Fenimore Cooper’s Wyandotté and the Cyclic Course of Empire

Jeffrey Walker (Oklahoma State University)

Presented at the 6ᵗʰ Cooper Seminar, James Fenimore Cooper: His Country and His Art at the State University of New York College at Oneonta, July, 1986.

Originally published in James Fenimore Cooper: His Country and His Art, Papers from the 1986 Conference at State University College of New York — Oneonta and Cooperstown. George A. Test, editor. (pp. 94-104).

Copyright © 1987 by State University of New York College at Oneonta.

[May be reproduced for instructional use by individuals or institutions; commercial use prohibited.]

For more than thirty years, scholars have written about the affiliation between James Fenimore Cooper and the Hudson River School of landscape painters. James Franklin Beard was one of the first to clarify this relationship in his address to the New York Historical State Historical Association in 1951. 1 Since then, the kinship has been well-established, if not overworked, in especially good studies by Howard Mumford Jones, James T. Callow, H. Daniel Peck, Donald Ringe and Blake Nevius. Yet as diverse and as comprehensive as these studies have been in establishing Cooper’s use of pictorial techniques in his fiction, few scholars have determined whether the theme or structure of a single Cooper novel was directly influenced by any one Hudson River painting or painter. Several critics have outlined some specific thematic and structural similarities between a number of Thomas Cole paintings and Cooper novels, but they do not go much beyond establishing a set of parallels between writer and artist that suggest an indirect or subconscious influence. 2 This is understandable, considering that Cooper used these techniques in different ways in a broad range of his works. However, the design and theme of one Cooper novel does demonstrate what is most certainly a direct relationship between it and a Hudson River painting.

Savage State

Savage State.


The Arcadian or Pastoral State

Arcadian or Pastoral State.


The Consummation of Empire

Consummation of Empire.







The novel is Wyandotté, or The Hutted Knoll, published in 1843, and the painting is The Course of Empire, the series of five canvases completed by Thomas Cole in 1836. 3 This essay compares these two works in order to show that while the structure and theme of Wyandotté are not indentured to The Course of Empire, they are, nonetheless, enriched and influenced by the paintings in Cole’s work. Of much greater importance, this influence reveals a significant relationship between the two that helps to explain Cooper’s creation of a cyclic paradigm in Wyandotté, one allowing Cooper to suggest that American history is an endlessly repeating cycle, a cycle incapable of being stopped until Americans learn that their history is something to be preserved, not something to be achieved.

In his attempt to conceptualize rather than to transcend history, it is not surprising that Cooper was influenced by Cole’s five paintings (Savage State, The Arcadian or Pastoral State, The Consummation of Empire, Destruction, Desolation) and their portrait of man’s “progress from barbarism to civilization — to luxury — to the vicious state, or state of destruction — and to the state of ruin and desolation (Noble 129). By the end of the 1830s, Barbara Novak writes, “the strongly moral reception of Cole’s Course of Empire was a salient part of the age. If, like nature, art was a divine force, and the artist himself bound by his divine task, morality, served by art and nature, was enlisted to assist man toward his divinity, and didactically encouraged at all turns (10), 4 Cooper himself, in a letter to Louis Legrand Noble — Cole’s biographer — dated 6 January 1819, praised the series as a “great epic poem,” remarking that the “first two pictures are the best; as poems the others come in for their proper share. There is sublimity about the rock on the mountain top, seen in its different aspects, but always the same, a monument of divine origin, amid all the changes of the scene, that has always deeply affected me (L&J V: 396-97). He also described the individual scenes in The Course of Empire:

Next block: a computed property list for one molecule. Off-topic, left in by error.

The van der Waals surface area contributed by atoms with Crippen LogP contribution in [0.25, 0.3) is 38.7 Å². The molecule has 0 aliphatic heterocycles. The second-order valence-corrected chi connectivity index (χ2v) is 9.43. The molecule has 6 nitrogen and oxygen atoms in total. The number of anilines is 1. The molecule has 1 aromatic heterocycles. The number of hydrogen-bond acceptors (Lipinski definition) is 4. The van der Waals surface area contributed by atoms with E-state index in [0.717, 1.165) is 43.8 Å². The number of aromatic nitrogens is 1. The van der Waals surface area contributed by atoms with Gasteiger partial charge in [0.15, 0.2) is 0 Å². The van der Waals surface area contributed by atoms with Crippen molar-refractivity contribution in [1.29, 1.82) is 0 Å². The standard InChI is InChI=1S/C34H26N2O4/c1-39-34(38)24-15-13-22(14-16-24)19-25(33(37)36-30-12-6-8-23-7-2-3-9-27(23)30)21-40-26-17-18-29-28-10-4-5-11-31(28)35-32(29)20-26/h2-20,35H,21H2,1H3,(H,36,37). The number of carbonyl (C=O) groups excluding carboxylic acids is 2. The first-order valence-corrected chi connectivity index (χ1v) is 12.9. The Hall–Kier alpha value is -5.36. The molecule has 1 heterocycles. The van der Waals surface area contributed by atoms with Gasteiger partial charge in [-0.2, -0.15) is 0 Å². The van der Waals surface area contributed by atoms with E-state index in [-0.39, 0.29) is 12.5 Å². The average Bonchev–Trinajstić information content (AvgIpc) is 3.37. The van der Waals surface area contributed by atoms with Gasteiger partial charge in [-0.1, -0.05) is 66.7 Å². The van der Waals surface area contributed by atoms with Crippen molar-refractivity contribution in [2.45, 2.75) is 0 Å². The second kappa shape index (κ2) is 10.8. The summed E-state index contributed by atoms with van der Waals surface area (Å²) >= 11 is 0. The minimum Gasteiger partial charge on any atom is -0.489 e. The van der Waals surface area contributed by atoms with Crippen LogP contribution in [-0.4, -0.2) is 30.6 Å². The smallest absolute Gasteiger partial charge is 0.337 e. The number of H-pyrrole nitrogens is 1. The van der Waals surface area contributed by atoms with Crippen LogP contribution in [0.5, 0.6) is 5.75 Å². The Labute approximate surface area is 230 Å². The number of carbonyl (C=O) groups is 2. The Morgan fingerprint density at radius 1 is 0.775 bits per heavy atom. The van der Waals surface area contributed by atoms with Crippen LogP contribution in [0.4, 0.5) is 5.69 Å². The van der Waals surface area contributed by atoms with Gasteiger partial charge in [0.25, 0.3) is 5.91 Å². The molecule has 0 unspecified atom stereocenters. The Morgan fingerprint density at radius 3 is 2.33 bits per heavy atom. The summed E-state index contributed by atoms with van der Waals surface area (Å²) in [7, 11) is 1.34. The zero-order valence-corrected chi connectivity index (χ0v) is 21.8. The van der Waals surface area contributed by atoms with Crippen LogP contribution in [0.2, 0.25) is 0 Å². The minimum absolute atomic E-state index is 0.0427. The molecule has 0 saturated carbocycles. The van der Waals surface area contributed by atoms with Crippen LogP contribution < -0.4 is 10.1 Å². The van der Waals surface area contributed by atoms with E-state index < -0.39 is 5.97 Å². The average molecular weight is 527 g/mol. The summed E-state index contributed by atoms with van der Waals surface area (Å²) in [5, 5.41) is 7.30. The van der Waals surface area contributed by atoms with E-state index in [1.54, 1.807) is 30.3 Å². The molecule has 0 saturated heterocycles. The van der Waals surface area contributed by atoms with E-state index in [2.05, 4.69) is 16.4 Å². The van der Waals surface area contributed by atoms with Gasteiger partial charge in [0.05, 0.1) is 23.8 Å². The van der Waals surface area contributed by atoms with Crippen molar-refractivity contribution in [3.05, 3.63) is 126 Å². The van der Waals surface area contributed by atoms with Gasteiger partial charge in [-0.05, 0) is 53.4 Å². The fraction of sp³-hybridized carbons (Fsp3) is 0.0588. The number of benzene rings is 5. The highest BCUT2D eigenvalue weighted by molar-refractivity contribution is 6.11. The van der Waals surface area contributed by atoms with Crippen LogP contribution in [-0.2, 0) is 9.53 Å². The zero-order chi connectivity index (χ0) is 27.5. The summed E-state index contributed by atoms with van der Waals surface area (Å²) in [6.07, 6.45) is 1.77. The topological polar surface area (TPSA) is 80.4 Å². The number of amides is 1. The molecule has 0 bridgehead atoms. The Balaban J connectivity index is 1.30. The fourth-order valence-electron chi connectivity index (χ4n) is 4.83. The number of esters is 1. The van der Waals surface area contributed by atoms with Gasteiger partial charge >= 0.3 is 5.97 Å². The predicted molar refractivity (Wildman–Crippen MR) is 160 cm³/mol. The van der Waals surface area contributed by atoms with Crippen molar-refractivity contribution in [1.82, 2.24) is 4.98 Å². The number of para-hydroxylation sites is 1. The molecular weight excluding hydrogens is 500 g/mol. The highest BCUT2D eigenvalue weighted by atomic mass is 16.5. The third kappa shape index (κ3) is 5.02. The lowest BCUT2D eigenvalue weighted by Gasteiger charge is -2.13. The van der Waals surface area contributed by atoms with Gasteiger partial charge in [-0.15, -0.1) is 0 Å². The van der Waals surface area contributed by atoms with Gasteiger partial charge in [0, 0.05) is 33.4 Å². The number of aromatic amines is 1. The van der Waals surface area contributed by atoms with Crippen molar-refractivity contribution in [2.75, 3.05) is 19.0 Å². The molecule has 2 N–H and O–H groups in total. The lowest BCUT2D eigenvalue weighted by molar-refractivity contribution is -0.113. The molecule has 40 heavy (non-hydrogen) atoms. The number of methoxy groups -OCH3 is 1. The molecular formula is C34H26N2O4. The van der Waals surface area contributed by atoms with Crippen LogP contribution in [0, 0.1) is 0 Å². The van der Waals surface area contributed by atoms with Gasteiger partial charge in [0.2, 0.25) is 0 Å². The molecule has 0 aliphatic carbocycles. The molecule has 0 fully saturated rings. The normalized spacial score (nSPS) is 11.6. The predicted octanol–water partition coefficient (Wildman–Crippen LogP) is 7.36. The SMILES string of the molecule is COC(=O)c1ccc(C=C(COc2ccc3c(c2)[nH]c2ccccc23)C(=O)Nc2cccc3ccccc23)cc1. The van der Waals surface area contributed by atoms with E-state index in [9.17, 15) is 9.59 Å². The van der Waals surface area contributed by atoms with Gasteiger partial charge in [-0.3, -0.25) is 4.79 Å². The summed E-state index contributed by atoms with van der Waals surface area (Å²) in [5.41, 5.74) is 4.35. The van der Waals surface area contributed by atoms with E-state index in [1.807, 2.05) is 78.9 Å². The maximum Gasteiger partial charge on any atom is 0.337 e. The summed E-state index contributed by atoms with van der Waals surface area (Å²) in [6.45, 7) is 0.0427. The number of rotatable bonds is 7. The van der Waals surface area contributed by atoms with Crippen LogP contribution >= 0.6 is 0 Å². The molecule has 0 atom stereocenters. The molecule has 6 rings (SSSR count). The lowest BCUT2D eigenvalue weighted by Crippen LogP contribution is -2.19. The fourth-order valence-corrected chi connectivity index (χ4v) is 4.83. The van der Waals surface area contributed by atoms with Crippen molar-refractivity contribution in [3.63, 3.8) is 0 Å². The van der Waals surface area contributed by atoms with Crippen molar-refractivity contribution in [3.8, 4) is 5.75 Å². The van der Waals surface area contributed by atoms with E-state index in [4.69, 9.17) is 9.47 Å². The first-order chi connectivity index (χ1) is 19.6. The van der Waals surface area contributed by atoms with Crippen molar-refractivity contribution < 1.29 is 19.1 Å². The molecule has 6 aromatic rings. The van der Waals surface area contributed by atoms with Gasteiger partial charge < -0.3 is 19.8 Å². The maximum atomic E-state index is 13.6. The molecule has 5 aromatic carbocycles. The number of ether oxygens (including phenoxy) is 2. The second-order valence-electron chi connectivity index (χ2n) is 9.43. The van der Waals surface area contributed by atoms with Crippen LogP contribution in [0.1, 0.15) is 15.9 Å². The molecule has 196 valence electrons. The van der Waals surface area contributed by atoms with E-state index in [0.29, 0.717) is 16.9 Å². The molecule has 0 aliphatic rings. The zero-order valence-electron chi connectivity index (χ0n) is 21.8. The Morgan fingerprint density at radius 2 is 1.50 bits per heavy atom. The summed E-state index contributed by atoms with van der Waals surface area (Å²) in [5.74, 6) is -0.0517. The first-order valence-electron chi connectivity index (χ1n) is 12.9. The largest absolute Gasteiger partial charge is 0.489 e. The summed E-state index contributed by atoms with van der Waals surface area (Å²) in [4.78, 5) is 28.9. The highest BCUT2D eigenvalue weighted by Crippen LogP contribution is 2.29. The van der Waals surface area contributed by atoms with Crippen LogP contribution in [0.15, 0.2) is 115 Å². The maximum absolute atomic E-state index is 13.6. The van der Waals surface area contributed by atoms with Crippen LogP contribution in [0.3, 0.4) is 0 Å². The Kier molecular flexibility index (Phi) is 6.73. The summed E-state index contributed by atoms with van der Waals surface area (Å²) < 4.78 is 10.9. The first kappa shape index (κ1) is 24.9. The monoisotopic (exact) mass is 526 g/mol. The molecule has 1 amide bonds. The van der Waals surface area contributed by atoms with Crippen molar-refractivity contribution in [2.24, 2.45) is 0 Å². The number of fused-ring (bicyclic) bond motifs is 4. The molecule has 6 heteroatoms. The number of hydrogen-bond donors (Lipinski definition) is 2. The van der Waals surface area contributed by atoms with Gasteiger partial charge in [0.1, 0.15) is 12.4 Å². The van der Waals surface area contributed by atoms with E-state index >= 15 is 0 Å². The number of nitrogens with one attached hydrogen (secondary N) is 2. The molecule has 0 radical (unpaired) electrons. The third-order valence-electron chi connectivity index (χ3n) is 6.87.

He [Cole] paints us five pictures. In the first, for example, is shown us, not only what the nation-hero is doing at the moment we gaze upon him, but also what he has been doing, and yet will do. The second and third show us the same. In the fourth it is shown us, not indeed what the nation-hero is doing, (for his work is done), but what he is suffering — what an avenging power is doing with him, and yet will go on to do. What that power has done is shown in the fifth or last (Noble 169).

Cooper’s description of these scenes — scenes that he admitted “deeply affected” him — are important for they reveal that Cole’s paintings appear to have had more of an impact on Cooper than either he or his critics have noticed. That influence can best be understood by noting the specific elements of Cole’s design, artistic technique, and theme that surface in Wyandotté and by showing how they could have helped Cooper shape his cyclic paradigm in the novel.